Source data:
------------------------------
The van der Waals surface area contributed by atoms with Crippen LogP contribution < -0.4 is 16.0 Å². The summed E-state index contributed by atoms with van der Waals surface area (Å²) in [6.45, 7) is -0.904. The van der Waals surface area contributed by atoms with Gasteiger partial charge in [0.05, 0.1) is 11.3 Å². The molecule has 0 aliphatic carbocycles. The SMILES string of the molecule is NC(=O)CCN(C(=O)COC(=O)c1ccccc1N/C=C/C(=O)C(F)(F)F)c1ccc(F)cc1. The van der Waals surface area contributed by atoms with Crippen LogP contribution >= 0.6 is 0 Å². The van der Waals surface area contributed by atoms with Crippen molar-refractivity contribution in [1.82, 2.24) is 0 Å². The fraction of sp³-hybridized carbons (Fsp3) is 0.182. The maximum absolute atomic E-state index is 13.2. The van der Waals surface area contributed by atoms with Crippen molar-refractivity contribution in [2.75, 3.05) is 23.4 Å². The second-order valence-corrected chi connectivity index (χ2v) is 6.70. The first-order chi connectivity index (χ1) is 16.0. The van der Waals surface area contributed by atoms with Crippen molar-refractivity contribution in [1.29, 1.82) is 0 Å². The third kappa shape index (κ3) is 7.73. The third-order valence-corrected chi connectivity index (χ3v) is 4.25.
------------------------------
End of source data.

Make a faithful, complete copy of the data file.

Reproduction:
The van der Waals surface area contributed by atoms with Crippen LogP contribution < -0.4 is 16.0 Å². The summed E-state index contributed by atoms with van der Waals surface area (Å²) in [6.45, 7) is -0.904. The van der Waals surface area contributed by atoms with Gasteiger partial charge in [0.05, 0.1) is 11.3 Å². The molecule has 0 aliphatic carbocycles. The SMILES string of the molecule is NC(=O)CCN(C(=O)COC(=O)c1ccccc1N/C=C/C(=O)C(F)(F)F)c1ccc(F)cc1. The van der Waals surface area contributed by atoms with Crippen LogP contribution >= 0.6 is 0 Å². The van der Waals surface area contributed by atoms with Crippen molar-refractivity contribution in [1.82, 2.24) is 0 Å². The fraction of sp³-hybridized carbons (Fsp3) is 0.182. The maximum absolute atomic E-state index is 13.2. The van der Waals surface area contributed by atoms with Crippen molar-refractivity contribution in [2.75, 3.05) is 23.4 Å². The second-order valence-corrected chi connectivity index (χ2v) is 6.70. The first-order chi connectivity index (χ1) is 16.0. The van der Waals surface area contributed by atoms with Crippen molar-refractivity contribution in [1.29, 1.82) is 0 Å². The third kappa shape index (κ3) is 7.73. The third-order valence-corrected chi connectivity index (χ3v) is 4.25.